As narrated by Sumayya:
By 8:00 am, all Taybs’ friends have arrived and the party is in full swing.
They are all having a ball of a time on the jumping castle, which we told them to do because we didn’t want them jumping after breakfast.
The yard is filled with loud chatter, giggles and excitement.
The smile that Tayyiba’s reaction,on seeing everything, had brought to my face has still not gone, and I doubted it would be going anytime soon.
I look toward the jumping castle where Taybs stands, waving at me, a huge grin on her face.
I wave back before turning around to check if everything is the way I want it.
“That’s the fourth time you’re checking the table Sumi! Relax man, it’s perfect!” says Shakirah, shaking her head at me.
“What time should we give them breakfast?” I ask, adjusting the fruit skewers on the plate.
“They’ll come tell us when they’re hungry.”
And sure enough, they do.
Only few of them at first, but soon they’re all crowding around the table we’ve set for them to eat at.
“Riiight, who can guess what we have for breakfast?” I ask.
They all start guessing at once, and I laugh as they each shout out incorrect guesses so confidently.
“It starts with a Y and a M,” whispers Shakirah.
“YOGHURT AND MUESLI!” yells Taybs. “My favourite!”
“Mine too!” agrees one of her friends.
“Urrgh, I hate muesli!” groans another.
“Sumayya, I’m allergic to yoghurt,” says another.
“That’s okay, there are other things too,” I say, patting her shoulder. “But everyone has to either have yoghurt and muesli or fruit before we have any junk, because then you’ll will have nutrition which will give you’ll lot energy.”
After breakfast, Shakirah and I quickly clear up the table and set out our first planned craft.
“Oooh, are we painting?” asks one of Taybs’ friends.
“Yes we are,” I reply. “Do you like painting?”
“Yes, I love painting!” she replies.
“But your hands get all yuck,” says the girl standing next to her.
“That’s why we have paint brushes!” I say, waving them in the air.
I unpack all the fairy houses I had bought to paint, and place them on the table. Then I place the paints in the center of the table.
Only once they start painting do I realize that maybe I should have gotten something easier. Nonetheless, Shakirah and I paint our own fairy houses with them.
Once everyone is finished, which is after a much longer time than I expected, we set the painted fairy houses in the sun to dry.
The kids attacked the treats table, which is laden with all sorts of delicious, unhealthy things!
The kids then play their own made up game, which they insist Shakirah and I be part of.
After their game, (which took forever to end!), we decide to do our next planned activity.
We seat the kids at the table once again, giving them each a serviette to place on their lap.
I hope that they hopefully do better at this, since most of Hamza’s money got spent in this field!
The time flies by, and after lunch, they all sit down to colour.
At 3 o’clock, I realize that I still haven’t read my Zuhr Salaah.
Crap, how has the time gone so fast?!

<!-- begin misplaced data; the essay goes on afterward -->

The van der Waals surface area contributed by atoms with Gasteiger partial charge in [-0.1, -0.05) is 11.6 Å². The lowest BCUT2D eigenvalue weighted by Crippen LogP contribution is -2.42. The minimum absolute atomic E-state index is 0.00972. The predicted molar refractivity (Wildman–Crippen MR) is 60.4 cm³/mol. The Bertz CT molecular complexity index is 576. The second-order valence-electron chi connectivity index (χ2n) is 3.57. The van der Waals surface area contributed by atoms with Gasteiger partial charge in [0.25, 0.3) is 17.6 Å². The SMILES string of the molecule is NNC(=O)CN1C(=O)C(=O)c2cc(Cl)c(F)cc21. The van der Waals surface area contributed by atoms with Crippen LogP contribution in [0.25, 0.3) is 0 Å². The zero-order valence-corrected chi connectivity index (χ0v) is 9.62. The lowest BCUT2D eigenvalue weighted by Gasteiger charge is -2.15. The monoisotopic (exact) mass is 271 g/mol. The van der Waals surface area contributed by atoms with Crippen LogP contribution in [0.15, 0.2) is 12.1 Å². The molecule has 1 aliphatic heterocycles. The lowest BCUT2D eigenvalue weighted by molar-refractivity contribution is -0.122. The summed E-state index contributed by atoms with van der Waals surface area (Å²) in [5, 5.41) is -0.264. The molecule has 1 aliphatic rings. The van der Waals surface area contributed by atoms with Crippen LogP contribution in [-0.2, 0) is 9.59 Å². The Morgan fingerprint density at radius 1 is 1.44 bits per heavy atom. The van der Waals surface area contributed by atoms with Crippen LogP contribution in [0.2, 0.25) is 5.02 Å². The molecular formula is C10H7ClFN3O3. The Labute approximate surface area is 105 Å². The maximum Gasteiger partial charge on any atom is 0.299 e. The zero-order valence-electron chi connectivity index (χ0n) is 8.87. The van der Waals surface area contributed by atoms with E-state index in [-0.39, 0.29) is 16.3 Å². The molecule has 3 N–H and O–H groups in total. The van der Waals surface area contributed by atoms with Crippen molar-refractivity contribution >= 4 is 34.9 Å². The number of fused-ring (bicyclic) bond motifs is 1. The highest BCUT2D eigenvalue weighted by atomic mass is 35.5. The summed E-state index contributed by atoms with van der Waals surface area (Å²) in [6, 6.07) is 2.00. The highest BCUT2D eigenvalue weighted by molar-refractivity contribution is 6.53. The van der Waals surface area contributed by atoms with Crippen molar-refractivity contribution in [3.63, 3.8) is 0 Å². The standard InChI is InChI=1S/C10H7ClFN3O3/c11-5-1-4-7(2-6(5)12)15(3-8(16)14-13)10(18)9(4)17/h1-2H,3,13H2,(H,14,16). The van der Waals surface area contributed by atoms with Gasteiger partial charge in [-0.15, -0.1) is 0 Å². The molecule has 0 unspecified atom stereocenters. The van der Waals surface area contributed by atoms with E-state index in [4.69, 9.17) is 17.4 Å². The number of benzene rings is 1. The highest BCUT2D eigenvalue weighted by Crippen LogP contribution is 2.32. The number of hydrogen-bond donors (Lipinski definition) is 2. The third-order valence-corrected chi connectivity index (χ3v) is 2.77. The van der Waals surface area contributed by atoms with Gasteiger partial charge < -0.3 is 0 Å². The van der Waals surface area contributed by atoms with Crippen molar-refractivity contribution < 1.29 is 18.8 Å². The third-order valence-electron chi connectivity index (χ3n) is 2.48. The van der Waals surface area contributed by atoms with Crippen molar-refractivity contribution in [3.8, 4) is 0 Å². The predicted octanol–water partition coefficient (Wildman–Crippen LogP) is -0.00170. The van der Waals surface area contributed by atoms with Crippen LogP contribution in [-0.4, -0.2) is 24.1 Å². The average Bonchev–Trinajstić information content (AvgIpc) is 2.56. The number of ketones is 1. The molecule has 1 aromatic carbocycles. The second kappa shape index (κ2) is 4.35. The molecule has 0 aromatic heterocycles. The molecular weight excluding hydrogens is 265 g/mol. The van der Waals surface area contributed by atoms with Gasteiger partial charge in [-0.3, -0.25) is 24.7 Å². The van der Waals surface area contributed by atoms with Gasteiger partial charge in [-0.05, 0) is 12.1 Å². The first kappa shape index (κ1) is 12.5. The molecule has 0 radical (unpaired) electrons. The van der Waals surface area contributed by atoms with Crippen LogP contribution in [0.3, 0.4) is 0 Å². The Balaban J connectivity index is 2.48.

“Shakirah, just watch the kids, I’m going to read Salaah,” I say before hurrying inside.
I can’t help but think how everything is going so perfectly; exactly how I had planned, as I make a quick wudhu.
I’ve just started my Salaah, when a loud scream comes from outside.
I hurry through my Salaah, my heart suddenly beating faster, as the sound of a child crying gets louder.
I rush outside, not even bothering to take of my burqa (Long head covering for females).
Everyone is gathered around the side of the jumping castle.
“What happened?” I ask, as I get closer.
The kids move aside, making way for me to get closer.
And that’s when I see Tayyiba lying on the ground, her ankle sitting at an odd angle.
I freeze, momentarily shocked. Then not knowing how to react I turn to Shakirah.
“What happened?! Why weren’t you watching her?!” I scream.
Panic seizes me I sit down next to Tayyiba.
I place my hands under her shoulders, and lift her up.
She screams in pain, howling louder now.
Oh my God. What are we going to do?
But my mind is blank, refusing to think straight.
A few other kids have started to cry and I don’t even realize it, but tears are falling down my own face too.
I’m screaming at Shakirah to take the other kids inside, but she too seems to be too shocked to register what I’m saying.
My panic is increasing as Tayyiba’s crying intensifies.
What am I going to do?! What if she’s broken her leg? What if she’s hurt her back? What if she’ll never be able to walk again? Everything was going so well! I shouldn’t have left them with Shakirah!
“Tayyiba!” I say, my voice shaking. “Can you tell me where it hurts?”
“My ankle,” she cries.
I need to call Hamza.
Speed Dial 3.
It rings for what seems like forever before Hamza picks up.
“Hamza, where are you?” I ask, trying to keep my voice steady, but failing miserably.
“At home. What’s going on? Are you okay?” he asks, immediately sensing something is amiss.
“Tay… Tayyiba fell,” I manage to say between tears. “H…he.. her leg. I don’t kn..know wha..at happened.”
“On my way.”
I cancel the call, my hands shaking uncontrollably.
“I want mummy,” Tayyiba whimpers next to me.
Realization hits me like a ton of bricks.
What am I going to tell mummy and Abba?